In Android, I rather frequently need to get results from more than one service that utilizes an asynchronous callback pattern and I want to know if there's a better way to handle this pattern than what I'm doing.

Right now the way I handle it goes something like this: I call both services and pass them my callbacks. In the callback for service A, I check and see if I have a cached result from service B. If I do, then I do whatever I need to do with them. If I don't, I cache the result from service A. I do the same in the callback for service B.

So as an example, I have an activity that displays the user's current location on a map. The map loads asynchronously and calls back to onMapReady. The request for location services calls back to onConnected. In onMapReady, I check to see if I have location services. If I do, I set the location on the map to the user's last location. If I don't, I set the location to a default location and cache the map. In onConnected, I check and see if I have the map. If I do, I set the location on the map to the user's last location. If I don't, I cache the last location.

This pattern works well enough when there are only two services involved, but I can envision scenarios in which I might have three or more, and it seems clumsy. Is there another way I should be handling this?

  • 1
    Sounds like map reduce – candied_orange Dec 9 '16 at 15:20
  • Which language are you using ? Different languages have different approaches for handling callbacks and parallel tasks and continuation. – Machado Mar 9 '17 at 22:27

Your asynchronous promise/task/whatever library should have a function to deal with this natively for you. C# has Task.WhenAll, and there's jQuery.when and similar friends in JS. If yours doesn't have this function, find a new one.


Disclaimer: I'm not an Android developer.

I would make the callbacks send their results down a queue, and would sit reading from the queue until enough results arrive (with an optional timeout).

Sending results of different types down the same queue is not convenient, though. If possible, (slightly) different result classes may implement a common interface. For wildly disparate results, I could use multiple queues, reading from them sequentially.

If all I care is waiting for all results to arrive, and then proceed, this is enough.

If there's a reasonable sequence when I can start processing of one result somehow, even before the other result arrives, I can order the reads from queues to reflect that:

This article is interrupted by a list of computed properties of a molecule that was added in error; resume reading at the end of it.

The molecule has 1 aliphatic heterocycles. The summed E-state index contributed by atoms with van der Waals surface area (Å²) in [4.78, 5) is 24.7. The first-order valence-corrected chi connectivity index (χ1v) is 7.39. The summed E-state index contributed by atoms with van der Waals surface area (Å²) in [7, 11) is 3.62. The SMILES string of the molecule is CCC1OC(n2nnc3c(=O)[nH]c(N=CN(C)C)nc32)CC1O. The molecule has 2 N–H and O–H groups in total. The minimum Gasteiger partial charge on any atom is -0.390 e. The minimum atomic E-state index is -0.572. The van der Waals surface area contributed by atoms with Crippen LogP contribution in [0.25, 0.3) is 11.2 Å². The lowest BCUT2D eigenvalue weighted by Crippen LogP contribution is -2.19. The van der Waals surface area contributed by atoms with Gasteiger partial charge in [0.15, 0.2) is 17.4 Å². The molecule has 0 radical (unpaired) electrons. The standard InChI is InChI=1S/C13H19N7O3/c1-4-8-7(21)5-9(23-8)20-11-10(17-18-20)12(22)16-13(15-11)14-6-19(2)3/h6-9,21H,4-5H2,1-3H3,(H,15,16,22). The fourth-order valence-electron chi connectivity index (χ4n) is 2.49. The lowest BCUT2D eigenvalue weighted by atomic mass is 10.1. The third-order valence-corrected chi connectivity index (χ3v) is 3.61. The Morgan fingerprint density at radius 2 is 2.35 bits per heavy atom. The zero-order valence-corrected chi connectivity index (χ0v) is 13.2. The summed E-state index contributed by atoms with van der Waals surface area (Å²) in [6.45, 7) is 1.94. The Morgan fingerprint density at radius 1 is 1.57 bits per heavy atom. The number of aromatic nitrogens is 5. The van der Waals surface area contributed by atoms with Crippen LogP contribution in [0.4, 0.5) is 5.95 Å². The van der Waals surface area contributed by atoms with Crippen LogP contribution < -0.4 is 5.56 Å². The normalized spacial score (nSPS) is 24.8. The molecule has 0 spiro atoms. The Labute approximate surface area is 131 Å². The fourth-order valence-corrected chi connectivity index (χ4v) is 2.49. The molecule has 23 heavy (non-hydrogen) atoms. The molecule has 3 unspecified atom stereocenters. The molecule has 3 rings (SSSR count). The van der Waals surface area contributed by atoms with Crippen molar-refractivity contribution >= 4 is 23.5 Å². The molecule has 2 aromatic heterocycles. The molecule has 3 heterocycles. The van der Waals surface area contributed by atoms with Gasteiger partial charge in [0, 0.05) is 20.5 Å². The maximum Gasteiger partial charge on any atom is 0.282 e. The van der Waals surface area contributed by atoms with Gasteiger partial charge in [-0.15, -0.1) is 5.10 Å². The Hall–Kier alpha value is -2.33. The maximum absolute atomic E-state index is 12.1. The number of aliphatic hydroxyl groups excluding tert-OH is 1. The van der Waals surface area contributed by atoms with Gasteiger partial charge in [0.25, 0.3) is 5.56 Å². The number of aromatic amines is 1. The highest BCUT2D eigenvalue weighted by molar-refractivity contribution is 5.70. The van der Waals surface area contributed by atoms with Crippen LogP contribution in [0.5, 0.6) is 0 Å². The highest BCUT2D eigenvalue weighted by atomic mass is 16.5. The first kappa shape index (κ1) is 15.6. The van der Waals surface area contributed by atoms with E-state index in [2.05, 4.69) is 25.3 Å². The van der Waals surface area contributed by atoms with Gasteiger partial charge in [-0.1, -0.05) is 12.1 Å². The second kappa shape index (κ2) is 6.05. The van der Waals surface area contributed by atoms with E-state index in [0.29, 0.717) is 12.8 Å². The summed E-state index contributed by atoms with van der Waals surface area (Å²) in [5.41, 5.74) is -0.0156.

// Imagine we're trying to help user see if a bus is coming.
// APIs are imaginary throughout.
// We wrap callback-accepting services so that the callbacks
// simply put the result into the queue given.
// Start using the location, connection may be arriving.
location = location_queue.get();
BusStop the_stop = determineBusStop(location);  // from offline data.
connection = connection_queue.get();
StopInfo info = BusStop.getApproachingBuses(connection);

For your particular case, a geographic map and the position, your approach, the one with cached positions and map tiles, looks most user-friendly: there's always something to show the user, even if it's not the latest.

Too bad your services seem to not to speak in the language of FutureTasks.


Sometimes I use a count, set to the number of items I'm know I'm going to be waiting for. Then make the various calls having delayed callbacks. In each callback I capture what I need from the specific args of that callback, and then call a common routine.

The common routine decrements the count and if the count is non-zero it returns without doing anything further. When the count gets to zero, it runs some code that depends on all the callbacks having completed.

(This could be done using objects or closures.)

Sometimes I use a simple count when I know it and it is locally obvious; other times I dynamically increment the count, such as when I need to wait for a callback to occur, and then that callback may need to issue another call involving another callback, depending on the answers from the former callback.

I'm working with the Chrome API, which loves these delayed callbacks, and begs for a fair amount of machinery around the coordination of various callbacks.

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